Med COIN-Bloggen kommenteres løbende på dagsaktuelle emner. Vi vil søge at præge debatten, sådan at de skjulte konsekvenser ved nye former for indgreb, afgifter, skatter, forbud bliver gjort mere synlige.
The U.S. and most other developed countries followed Keynesian economic prescriptions in the 1950s, 1960s and 1970s. However, it was increasingly apparent by the 1970s that the Keynesian model was not working in that "stagflation" had developed (i.e., a stagnant economy and high inflation). Two giants of the economics profession, Nobel Laureates Milton Friedman and F.A. Hayek, and their followers had long been critics of Keynesian economics, and their forecasts had come true. Professor Robert Mundell of Columbia University, who also won the Nobel prize, and his associate Professor Arthur Laffer of Chicago (following in Friedman's and Hayek's footsteps) argued that the solution was to reduce high marginal tax rates on work, saving and investment to revive economic growth and, at the same time, reduce the growth of the money supply to reduce inflation.
This was precisely what was done in the early 1980s, and it worked better than expected. Mr. Reagan brought in a world-class team of economists, including the late Norman Ture as undersecretary of the Treasury for tax. Paul Volcker (originally appointed by Jimmy Carter) and, subsequently, Alan Greenspan at the Fed carried out the new monetary policy.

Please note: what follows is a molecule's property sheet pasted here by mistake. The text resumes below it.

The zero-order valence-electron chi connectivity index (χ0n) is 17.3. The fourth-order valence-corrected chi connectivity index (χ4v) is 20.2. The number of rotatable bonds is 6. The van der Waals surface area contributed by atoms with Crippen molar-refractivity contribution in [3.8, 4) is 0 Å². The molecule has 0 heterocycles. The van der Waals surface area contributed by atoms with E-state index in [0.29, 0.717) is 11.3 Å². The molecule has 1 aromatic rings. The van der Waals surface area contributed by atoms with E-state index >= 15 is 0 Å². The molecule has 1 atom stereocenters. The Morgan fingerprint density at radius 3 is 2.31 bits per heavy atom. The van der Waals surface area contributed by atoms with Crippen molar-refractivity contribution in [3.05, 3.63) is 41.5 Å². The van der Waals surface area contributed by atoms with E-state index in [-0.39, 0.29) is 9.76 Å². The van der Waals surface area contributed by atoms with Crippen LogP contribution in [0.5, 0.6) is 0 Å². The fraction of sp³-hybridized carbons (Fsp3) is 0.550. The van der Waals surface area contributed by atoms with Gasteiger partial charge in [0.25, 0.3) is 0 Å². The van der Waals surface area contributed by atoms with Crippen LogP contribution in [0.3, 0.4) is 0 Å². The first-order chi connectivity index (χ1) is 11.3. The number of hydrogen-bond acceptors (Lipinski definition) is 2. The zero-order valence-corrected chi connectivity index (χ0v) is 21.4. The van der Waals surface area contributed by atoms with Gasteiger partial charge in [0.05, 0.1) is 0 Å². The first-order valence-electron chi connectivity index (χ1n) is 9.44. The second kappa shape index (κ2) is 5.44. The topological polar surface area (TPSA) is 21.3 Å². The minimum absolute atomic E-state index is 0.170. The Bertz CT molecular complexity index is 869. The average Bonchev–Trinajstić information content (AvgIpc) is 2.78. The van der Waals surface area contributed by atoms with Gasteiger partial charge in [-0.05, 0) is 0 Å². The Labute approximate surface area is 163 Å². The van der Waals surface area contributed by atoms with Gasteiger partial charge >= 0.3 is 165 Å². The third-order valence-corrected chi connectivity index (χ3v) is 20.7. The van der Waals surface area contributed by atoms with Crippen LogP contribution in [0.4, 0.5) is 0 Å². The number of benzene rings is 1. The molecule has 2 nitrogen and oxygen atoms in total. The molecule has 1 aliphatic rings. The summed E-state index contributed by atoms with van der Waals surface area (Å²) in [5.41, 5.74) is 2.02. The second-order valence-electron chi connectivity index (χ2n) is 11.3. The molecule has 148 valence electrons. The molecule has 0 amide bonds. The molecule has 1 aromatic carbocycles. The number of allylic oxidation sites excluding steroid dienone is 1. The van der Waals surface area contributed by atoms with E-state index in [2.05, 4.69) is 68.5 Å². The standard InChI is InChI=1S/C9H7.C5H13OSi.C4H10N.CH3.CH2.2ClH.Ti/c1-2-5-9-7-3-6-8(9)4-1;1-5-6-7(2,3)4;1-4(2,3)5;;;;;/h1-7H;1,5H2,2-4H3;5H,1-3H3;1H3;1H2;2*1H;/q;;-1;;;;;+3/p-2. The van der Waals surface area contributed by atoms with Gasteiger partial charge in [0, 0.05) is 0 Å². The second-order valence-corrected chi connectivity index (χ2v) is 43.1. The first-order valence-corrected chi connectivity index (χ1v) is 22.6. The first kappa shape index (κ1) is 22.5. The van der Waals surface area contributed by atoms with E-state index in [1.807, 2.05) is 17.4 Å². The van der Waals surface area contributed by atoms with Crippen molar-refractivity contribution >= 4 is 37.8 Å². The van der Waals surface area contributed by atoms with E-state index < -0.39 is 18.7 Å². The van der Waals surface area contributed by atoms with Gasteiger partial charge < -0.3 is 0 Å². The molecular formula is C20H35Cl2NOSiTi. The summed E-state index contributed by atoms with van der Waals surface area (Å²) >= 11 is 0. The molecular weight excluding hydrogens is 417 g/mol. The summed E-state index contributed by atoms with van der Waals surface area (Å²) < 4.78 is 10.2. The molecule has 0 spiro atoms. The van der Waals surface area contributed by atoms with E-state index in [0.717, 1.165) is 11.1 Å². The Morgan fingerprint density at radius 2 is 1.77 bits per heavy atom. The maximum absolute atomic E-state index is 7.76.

- Richard Rahn in Revival of the tax hikers.
[Written in 2002] Alan Greenspan will be remembered as The Father of The Greatest Bubble in our nation's economic and financial history. To say that Fed policies under his tenure were reckless and irresponsible would be too kind. Greenspan became the chief finger-pointer of the "new era' mantra. In point of fact, it was his policies that created the greatest credit bubble of any nation in the history of the world. Greenspan became the incarnation of the 20th century equivalent of John Law, the Scottish banker and father of central banking that set France on its path to revolution. Alan Greenspan also became a defender of the expanding role of derivatives in the financial markets wanting them to remain unregulated. His response was reactive rather than proactive to any derivative crisis. He preferred to use the Fed as lender of last resort through its response policies. It didn't matter whether it was the peso crisis, LTCM, Russia, Y2K, or 9-11. The response was always the same: flood the markets with cheap money and ample liquidity and in the process, reinforce the "moral hazard." The result is we got more of what we were trying to avoid, as the 90's were a period in which one financial crisis followed another. - Read more in - Bubble Troubles - Part II by James J. Puplava.